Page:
In a show of self-aggrandizement, the EU may force Islamabad to buckle under pressure with this new demand. As they say, one does not bite the hand which feeds one. Buying allegiance this way may be an apparent victory for the EU, but, as in the past, it will be a diplomatic blunder and will unwittingly hurt its own interest.

And this is not the first time the EU has inadvertently done damage. The EU delegation, before including Pakistan in the GSP Plus scheme late last year, categorically said Pakistan would be considered for GSP Plus only if it kept its moratorium on the death penalty intact. This may be construed as a gesture of kindness, in keeping with the EU’s lofty ideals and emphasis on human rights. Ironically, the EU never chose to mount pressure on Pakistan’s government by asking for good governance as a prerequisite for GSP Plus.

The moratorium issue, however, has two negative dimensions. Firstly, despite being a major EU trade partner, Bangladesh has never been asked to abolish the death penalty. Dhaka recently sentenced some Jamat-e-Islami leaders to death for “war crimes.” The same could be said for the US, which still has capital punishment, but enjoys cordial relations with the EU. India too has capital punishment and hanged Ajmal Kasab for the Mumbai attack.

Secondly, the EU’s wish that Pakistan must continue its moratorium on capital punishment already has negative ramifications. For the last six years, thousands of terrorists are sitting on death row in Pakistani jails. These convicted terrorists were not executed by the Zardari government because of fears of retaliation, and now Nawaz Sharif government is against the EU’s demand.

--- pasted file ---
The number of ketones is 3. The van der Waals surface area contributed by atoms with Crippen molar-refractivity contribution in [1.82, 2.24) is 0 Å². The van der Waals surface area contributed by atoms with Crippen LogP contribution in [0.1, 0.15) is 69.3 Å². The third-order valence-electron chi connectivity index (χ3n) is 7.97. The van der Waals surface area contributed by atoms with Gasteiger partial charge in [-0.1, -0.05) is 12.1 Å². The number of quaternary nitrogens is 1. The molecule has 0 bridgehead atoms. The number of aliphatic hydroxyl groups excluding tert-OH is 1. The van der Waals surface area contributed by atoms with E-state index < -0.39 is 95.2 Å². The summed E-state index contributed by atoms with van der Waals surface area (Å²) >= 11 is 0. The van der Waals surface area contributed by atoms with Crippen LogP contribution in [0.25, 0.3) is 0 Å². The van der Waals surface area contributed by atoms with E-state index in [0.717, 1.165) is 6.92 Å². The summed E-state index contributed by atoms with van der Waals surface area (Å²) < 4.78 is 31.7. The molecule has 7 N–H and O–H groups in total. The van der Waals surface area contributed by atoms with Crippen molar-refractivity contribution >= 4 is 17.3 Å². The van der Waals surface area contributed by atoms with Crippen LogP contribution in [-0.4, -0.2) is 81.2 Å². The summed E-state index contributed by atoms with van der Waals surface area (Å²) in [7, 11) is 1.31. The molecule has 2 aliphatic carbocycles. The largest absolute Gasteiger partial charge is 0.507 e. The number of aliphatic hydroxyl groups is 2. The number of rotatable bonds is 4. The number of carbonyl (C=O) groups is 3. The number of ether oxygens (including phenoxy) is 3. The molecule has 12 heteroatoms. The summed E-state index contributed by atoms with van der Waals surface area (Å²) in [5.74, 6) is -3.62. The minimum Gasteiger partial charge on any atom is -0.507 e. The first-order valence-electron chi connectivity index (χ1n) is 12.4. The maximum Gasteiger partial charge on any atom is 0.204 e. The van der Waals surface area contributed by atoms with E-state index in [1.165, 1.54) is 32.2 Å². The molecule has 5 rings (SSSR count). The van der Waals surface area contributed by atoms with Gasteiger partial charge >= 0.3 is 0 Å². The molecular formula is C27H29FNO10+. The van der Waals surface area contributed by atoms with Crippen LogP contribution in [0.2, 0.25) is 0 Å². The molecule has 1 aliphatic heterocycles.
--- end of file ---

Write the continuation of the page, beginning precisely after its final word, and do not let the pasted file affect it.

Following the brutal massacre on the school in Peshawar on Dec 16 in which the Pakistani Taliban murdered 148 people, including 132 schoolchildren, Sharif is now lifting the moratorium. In fact, even if Pakistani politicians did not have the gall to execute Tehreek-i-Taliban Pakistan and other terrorists, the EU’s demand gave them a pretext of holding the execution of these terrorists. The EU pressure can still provide a lame excuse to the Pakistani government to ban capital punishment in the near future.

Moreover, the EU’s demand of a moratorium on the death penalty is strange. Despite being ardent advocates of human rights, some European countries even served as secret Guantanamo Bay-style torture cells for the Bush administration in the mid-2000s.

This new wish of the bloc of condemning Russia will not facilitate Pakistani forces in combating terrorism. Russia is Pakistan’s new defence cooperation partner and incendiary rhetoric against it from the Pakistani foreign office will certainly fracture the relations between the two countries, ending cooperation aimed at combating terrorism. The EU should take its cue from Putin who also considers Pakistan-Russia ties focused on anti-terrorism and beneficial for all.

Terrorism in the name of Islam is a global menace. Pakistan, Russia, Europe and the United States have all been affected by it. Arm-twisting and forcing Pakistan at this critical juncture to criticize Russia when Afghanistan is about to enter a new phase after the drawdown, is naïve.

Pakistan had once been asked to fight a proxy war. It was embroiled in the so-called ‘war on terror’ by the US after Sept 11 and has paid dearly losing over 50,000 lives while fighting terrorism. And now the EU wants Pakistan to be sucked into yet another quagmire.

Such a dictatorial tone and unwarranted demands from Europe are potentially ruinous. It will also increase anti-Europe sentiment and subsequently encourage terrorism threats in Europe.

There might be a new cold war emerging between the West and Russia. Pakistan must put its foot down and not become a pawn this time. Pakistan needs to learn how to strike a balance. More importantly, Pakistan must learn to be self-reliant. There is no free lunch in international relations. The country will be forced to comply with ‘orders’ from those who offer financial help until it gets rid of economic shackles. It is time Pakistan revived its moribund economy and deliver good governance. That is the only way to become a free country.